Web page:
Centers or Stations can be an engaging way to remove yourself from the front of the classroom. They engage students in a variety of activities without full-class, teacher-led instruction. Depending on how Centers/Stations are structured, they can be tools to work with the Universal Design for Learning (UDL) Guidelines and the UDL Progression Rubric to empower students to engage in their own learning, rather than waiting passively for a teacher to tell them what to do.
As soon as the structure of Centers/Stations includes a required time constraint, the UDL aspect of it is negated. If all students are expected to complete Centers/Stations in a given time, those students are not empowered to take control of their own learning. They are not reflecting on their own needs and progress to make choices based on those needs. They are not adjusting their work based on self-reflection. Instead, they are just passively moving when the bell rings.
Unfortunately, much of the literature about Centers/Stations includes working within a time constraint and/or requiring all students to do all Stations/Centers within a given time/period/day, which amounts to the same thing–even without a bell going off to spur movement between Stations/Centers, students are still forced to move on someone else’s pace. This hurts students on both ends of the spectrum. Students who are proficient in a given topic are required to practice it regardless, which can lead to boredom and behavior issues. Other students are left with not enough time to learn the material. No one benefits.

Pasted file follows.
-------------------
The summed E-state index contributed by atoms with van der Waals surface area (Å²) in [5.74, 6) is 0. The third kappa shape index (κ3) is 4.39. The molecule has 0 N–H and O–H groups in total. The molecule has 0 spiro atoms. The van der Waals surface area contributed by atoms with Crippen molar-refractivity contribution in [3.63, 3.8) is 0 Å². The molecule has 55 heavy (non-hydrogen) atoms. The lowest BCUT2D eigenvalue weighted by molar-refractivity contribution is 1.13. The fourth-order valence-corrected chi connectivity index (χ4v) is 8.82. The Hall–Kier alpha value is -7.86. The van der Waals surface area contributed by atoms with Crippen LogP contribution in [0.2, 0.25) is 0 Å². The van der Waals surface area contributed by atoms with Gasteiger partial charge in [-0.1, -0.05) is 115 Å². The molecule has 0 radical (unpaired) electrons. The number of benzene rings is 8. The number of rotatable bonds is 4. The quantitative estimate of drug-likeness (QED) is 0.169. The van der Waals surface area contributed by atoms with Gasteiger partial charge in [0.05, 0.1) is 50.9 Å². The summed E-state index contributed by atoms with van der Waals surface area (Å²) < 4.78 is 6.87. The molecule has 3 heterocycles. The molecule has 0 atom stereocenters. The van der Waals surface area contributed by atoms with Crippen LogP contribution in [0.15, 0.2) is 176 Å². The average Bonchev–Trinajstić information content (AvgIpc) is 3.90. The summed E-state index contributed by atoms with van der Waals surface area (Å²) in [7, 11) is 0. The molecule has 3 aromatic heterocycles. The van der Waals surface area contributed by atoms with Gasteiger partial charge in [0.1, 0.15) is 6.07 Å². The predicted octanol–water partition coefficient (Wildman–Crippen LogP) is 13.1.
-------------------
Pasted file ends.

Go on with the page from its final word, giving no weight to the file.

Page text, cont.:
So, if we need to create Stations/Centers that don’t have requirements on time, how can we implement them effectively? Here are some ideas:
I love the way using Centers/Stations allows students to work with a variety of activities. However, the classic format, where students physically move around the room from one fixed location to the next, can create problems of set-up, mobility, spacing, and discomfort on the part of students who are not moving at the same pace as peers. When I set up Stations/Centers, I put all materials in one place in the room and students go get what they need. They can then access flexible seating–playing games on the floor, doing timed drills at a desk–and they can still move through a range of activities, but the whole experience is much more casual and relaxed, which reduces student anxiety.
I often identify one or two Stations/Centers that are critical for all students to experience, which allows students to focus on those key topics and skip others (or do them for homework). This way, I can be sure students are getting the content I want them to explore, but I also provide options so students are empowered to make choices within that structure.
Allow students to set the time:
I have no argument with building fluency and speed with math computation and skills. However, I think it’s a disaster to do that full-class by forcing all students to rotate through Centers/Stations on a timer. Instead, my colleague and I sometimes offer a Station/Center with a timed component. For example, students might do a Sprint from our 7th grade Eureka lesson…but they set the timer themselves and decide for how long. Again, when we return the idea of “empowering,” this approach allows students to be in charge of their learning while also meeting the curricular needs teachers are responsible for.